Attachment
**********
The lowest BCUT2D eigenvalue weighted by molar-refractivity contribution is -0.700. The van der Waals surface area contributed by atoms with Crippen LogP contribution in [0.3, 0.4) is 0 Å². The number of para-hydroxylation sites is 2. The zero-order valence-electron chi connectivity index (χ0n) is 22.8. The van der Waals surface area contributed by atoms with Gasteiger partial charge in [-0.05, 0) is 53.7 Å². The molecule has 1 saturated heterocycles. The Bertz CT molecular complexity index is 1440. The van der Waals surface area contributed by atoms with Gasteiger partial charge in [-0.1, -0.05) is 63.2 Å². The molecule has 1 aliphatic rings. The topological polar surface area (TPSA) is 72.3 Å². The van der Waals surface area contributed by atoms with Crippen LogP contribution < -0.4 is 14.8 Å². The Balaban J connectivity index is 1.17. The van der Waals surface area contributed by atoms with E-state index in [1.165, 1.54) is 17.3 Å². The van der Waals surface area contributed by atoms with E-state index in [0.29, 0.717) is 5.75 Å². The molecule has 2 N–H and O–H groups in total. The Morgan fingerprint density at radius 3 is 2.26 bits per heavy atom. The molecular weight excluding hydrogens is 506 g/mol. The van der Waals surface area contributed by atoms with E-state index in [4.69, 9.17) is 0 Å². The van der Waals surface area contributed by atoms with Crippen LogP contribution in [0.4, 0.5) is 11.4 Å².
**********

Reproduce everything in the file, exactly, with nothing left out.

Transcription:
The lowest BCUT2D eigenvalue weighted by molar-refractivity contribution is -0.700. The van der Waals surface area contributed by atoms with Crippen LogP contribution in [0.3, 0.4) is 0 Å². The number of para-hydroxylation sites is 2. The zero-order valence-electron chi connectivity index (χ0n) is 22.8. The van der Waals surface area contributed by atoms with Gasteiger partial charge in [-0.05, 0) is 53.7 Å². The molecule has 1 saturated heterocycles. The Bertz CT molecular complexity index is 1440. The van der Waals surface area contributed by atoms with Gasteiger partial charge in [-0.1, -0.05) is 63.2 Å². The molecule has 1 aliphatic rings. The topological polar surface area (TPSA) is 72.3 Å². The van der Waals surface area contributed by atoms with Crippen LogP contribution < -0.4 is 14.8 Å². The Balaban J connectivity index is 1.17. The van der Waals surface area contributed by atoms with E-state index in [1.165, 1.54) is 17.3 Å². The van der Waals surface area contributed by atoms with E-state index in [0.29, 0.717) is 5.75 Å². The molecule has 2 N–H and O–H groups in total. The Morgan fingerprint density at radius 3 is 2.26 bits per heavy atom. The molecular weight excluding hydrogens is 506 g/mol. The van der Waals surface area contributed by atoms with E-state index in [4.69, 9.17) is 0 Å². The van der Waals surface area contributed by atoms with Crippen LogP contribution in [0.4, 0.5) is 11.4 Å².